All In - Part 2: Story and Factions
You now have your idea and your map, and hopefully these have in turn generated more than a few notions of how you are going to 'populate' your setting, so to speak. It is now time to set down the framework in the form of the general story or mythos of your setting, and the major factions which are involved in it. To me, the story of a setting has three distinct stages; the universe, the background and the campaign.
This is the general mythology of your setting. Here, you define the 'rules'/'parameters' of the universe which you are creating. In this example, the main parameters are that it is an alternate future diverging at the 1860s mark, that space is not a vacuum but an aether, that an Antichthon has been discovered and that technology is pursuing a dieselpunk path. Defining your parameters is especially important if you are wanting to open your project up for collaboration or as a game; if others don't know how the world works then they are less likely to perceive your ultimate vision and conform to it. For example:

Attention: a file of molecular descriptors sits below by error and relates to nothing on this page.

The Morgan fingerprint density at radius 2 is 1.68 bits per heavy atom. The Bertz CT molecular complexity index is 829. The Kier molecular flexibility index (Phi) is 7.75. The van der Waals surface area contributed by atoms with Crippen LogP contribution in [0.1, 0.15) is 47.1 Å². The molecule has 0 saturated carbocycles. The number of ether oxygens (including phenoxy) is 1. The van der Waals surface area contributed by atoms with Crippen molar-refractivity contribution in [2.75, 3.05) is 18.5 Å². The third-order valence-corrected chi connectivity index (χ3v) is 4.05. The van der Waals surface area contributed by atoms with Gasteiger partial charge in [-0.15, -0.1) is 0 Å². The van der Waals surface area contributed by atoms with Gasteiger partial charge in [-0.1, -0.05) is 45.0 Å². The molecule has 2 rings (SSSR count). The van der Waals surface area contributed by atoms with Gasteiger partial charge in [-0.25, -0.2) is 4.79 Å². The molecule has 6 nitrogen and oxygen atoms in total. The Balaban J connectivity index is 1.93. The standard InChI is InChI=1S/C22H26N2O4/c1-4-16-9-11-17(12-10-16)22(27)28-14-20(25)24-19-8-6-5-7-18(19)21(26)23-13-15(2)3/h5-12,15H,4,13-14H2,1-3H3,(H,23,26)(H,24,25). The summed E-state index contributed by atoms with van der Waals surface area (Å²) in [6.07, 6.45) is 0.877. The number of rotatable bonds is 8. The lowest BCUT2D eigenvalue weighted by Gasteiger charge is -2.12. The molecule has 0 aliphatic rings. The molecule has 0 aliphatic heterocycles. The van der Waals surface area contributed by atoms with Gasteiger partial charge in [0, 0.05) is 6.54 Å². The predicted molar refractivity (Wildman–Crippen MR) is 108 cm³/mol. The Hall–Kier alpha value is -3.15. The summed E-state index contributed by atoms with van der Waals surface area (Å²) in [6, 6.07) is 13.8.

It is the 20th Century, but not as we know it. Decades of war between the United States and Russia has led to a global arms race, pushing technology into hitherto unexplored realms. As airships stalk the skies below, mighty Aetherships venture out into the interstellar medium, looking to expand national boundaries beyond the surface of their mother planet. In doing so, they have discovered the legendary Antichthon, Earth's celestial twin balancing her orbit on the other side of the sun. This New World is a land ripe for the taking, and so the colonial powers of the Earth have ventured out across the void to stake their claim on the planet of the future.
Pretty clunky, I know, but you can always improve your opening patter later on. This'll do us for now.